“, Dr. Amirlak and co-authors write.
Rhinoplasty (rhinoplasty) is the most frequent cosmetic procedure, with more than 352,000 procedures performed in 2020, according to ASPS statistics..
New research has evaluated the effect of selfies on the appearance of facial features. Thirty volunteers were seated for a standard series of three photographs.
Two photos taken with the smartphone’s front camera at 12 and 18 inches apart – approximately the effect of taking a selfie with elbow bent (12 inches) or at arm’s length with wrist flexed (18 inches).
The third photo was taken with a digital single-lens reflex camera at a distance of 5 feet. Such standardized clinical photographs are an important part of the goal and outcome discussion between the patient and the plastic surgeon.
All photos were taken in the same location, under standard lighting conditions.
The researchers then compared measurements of facial landmarks (nose, lips, chin, and face width) between the three photos, to assess distortion introduced by the simulated selfie.
The patients also completed a questionnaire that rated how satisfied they were with their appearance in 12-inch self-portraits and clinical photographs.
The results show that the photos taken from the front-facing smartphone are significantly distorted. On average, the nose is 6.4% longer on 12-inch selfies and 4.3% longer on 18-inch selfies, compared to standard clinical shots.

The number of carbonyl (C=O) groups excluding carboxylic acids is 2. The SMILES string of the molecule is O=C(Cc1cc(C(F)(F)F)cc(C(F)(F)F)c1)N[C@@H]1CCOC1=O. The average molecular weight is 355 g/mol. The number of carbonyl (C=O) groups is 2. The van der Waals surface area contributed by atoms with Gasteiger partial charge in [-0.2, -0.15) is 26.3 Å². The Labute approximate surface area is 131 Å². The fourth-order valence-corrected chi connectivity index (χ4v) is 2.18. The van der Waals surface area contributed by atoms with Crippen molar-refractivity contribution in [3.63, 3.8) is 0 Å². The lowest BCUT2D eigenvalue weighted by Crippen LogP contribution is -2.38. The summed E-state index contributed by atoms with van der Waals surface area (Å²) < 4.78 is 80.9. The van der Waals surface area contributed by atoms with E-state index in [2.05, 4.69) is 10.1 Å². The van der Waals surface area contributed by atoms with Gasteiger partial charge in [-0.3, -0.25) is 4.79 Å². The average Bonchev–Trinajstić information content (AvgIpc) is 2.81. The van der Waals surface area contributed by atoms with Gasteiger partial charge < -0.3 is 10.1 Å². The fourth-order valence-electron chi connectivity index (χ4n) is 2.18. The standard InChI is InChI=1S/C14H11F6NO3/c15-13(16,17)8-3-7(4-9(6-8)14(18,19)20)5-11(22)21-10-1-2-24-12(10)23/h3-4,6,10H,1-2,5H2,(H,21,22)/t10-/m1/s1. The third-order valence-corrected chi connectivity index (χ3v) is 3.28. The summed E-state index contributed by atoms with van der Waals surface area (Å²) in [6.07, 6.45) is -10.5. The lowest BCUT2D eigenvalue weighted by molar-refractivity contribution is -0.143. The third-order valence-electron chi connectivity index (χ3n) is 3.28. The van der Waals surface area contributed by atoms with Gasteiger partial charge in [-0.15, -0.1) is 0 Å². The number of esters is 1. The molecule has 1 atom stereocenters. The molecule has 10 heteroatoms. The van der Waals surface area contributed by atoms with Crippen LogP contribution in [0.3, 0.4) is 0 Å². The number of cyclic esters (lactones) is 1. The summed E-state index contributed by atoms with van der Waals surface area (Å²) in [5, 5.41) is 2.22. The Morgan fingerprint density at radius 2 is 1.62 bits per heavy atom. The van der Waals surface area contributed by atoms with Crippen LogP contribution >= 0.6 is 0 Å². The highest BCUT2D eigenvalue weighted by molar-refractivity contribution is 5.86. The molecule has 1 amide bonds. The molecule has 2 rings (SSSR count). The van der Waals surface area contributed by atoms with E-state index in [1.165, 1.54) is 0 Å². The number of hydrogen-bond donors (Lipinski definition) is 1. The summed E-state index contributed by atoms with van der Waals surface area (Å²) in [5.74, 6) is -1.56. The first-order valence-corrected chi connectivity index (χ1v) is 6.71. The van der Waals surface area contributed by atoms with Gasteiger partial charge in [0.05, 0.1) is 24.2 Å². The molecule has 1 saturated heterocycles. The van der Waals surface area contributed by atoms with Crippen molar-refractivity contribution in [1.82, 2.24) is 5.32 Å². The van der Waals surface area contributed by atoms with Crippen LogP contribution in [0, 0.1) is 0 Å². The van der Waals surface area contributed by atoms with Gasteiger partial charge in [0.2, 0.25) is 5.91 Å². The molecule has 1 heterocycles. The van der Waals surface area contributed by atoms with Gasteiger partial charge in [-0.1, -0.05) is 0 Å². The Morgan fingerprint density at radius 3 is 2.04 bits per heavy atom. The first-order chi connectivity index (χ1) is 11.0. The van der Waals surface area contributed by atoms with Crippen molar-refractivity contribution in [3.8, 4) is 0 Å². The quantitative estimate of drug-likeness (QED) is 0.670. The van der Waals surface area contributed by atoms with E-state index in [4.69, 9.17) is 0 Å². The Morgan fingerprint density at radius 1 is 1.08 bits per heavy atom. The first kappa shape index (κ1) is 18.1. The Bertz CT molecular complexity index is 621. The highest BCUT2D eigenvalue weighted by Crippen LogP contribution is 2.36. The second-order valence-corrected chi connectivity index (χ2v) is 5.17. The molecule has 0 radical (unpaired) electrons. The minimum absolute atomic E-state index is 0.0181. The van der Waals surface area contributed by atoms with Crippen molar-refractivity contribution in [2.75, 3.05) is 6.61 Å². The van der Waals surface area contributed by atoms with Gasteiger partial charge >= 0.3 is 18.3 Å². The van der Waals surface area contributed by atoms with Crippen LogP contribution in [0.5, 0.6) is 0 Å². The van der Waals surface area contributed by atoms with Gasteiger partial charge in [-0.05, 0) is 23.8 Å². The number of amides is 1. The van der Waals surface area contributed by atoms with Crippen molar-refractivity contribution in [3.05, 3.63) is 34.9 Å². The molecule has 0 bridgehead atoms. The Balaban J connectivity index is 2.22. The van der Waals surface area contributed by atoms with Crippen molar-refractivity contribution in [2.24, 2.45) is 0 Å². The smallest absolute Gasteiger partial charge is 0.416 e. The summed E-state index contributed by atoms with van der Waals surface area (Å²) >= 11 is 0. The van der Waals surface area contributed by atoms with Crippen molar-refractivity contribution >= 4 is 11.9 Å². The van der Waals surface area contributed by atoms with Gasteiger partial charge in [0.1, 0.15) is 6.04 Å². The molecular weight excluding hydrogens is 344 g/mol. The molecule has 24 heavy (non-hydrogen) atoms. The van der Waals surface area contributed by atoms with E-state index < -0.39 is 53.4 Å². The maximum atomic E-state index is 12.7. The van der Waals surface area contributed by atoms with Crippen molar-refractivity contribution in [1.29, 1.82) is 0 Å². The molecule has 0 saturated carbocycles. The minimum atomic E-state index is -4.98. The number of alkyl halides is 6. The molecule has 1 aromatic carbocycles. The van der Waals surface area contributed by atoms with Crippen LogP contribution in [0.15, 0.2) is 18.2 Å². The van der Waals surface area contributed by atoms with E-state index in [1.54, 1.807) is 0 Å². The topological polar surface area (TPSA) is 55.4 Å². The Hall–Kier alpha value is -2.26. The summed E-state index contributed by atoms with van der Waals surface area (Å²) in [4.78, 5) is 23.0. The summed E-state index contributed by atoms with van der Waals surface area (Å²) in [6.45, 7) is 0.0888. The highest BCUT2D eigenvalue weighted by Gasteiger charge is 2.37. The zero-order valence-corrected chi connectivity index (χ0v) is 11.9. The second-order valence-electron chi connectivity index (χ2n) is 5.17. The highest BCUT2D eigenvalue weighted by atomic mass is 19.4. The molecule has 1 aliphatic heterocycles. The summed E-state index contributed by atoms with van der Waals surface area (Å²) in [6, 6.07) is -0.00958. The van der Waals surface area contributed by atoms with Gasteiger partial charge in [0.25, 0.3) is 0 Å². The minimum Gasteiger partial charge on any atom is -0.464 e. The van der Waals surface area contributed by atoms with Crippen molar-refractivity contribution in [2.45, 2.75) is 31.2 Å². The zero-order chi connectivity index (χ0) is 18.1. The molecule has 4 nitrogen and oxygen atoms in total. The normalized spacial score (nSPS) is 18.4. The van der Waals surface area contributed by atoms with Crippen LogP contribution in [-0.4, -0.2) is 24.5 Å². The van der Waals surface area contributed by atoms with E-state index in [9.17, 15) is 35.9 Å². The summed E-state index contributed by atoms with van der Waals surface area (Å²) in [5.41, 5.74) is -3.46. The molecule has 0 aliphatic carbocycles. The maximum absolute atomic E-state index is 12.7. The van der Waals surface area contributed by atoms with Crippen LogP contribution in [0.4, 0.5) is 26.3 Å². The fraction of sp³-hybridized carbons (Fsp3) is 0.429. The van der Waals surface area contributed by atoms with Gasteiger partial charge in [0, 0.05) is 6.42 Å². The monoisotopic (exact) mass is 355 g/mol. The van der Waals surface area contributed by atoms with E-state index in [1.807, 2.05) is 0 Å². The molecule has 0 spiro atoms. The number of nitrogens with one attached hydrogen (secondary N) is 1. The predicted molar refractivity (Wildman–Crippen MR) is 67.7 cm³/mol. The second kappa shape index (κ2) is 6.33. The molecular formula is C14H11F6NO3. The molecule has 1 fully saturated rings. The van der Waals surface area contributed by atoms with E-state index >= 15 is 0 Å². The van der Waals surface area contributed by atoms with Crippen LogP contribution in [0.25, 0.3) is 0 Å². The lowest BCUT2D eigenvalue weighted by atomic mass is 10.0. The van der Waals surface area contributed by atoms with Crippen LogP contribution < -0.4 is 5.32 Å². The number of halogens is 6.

The length of the chin on the 12-inch selfie was also reduced by 12%, resulting in a significant 17% increase in the nose-to-chin length ratio. Selfies also make the base of the nose appear wider than the width of the face.
Distortions caused by selfies were also reflected by patients’ evaluations of their facial appearance. Consistent with clinical experience, the measured distortions were also easily apparent when the three pictures were viewed side by side.
Plastic surgeons have expressed concern that facial disfigurement when taking selfies and the influence of social media could affect mental health, especially at a time when teen rates are high Suicide and depression are on the rise.
This study further supports concerns that selfies may negatively affect facial appearance. People need to raise awareness of how misperceptions about selfies can affect their requirement for rhinoplasty, self-image, and subsequent depression and anxiety.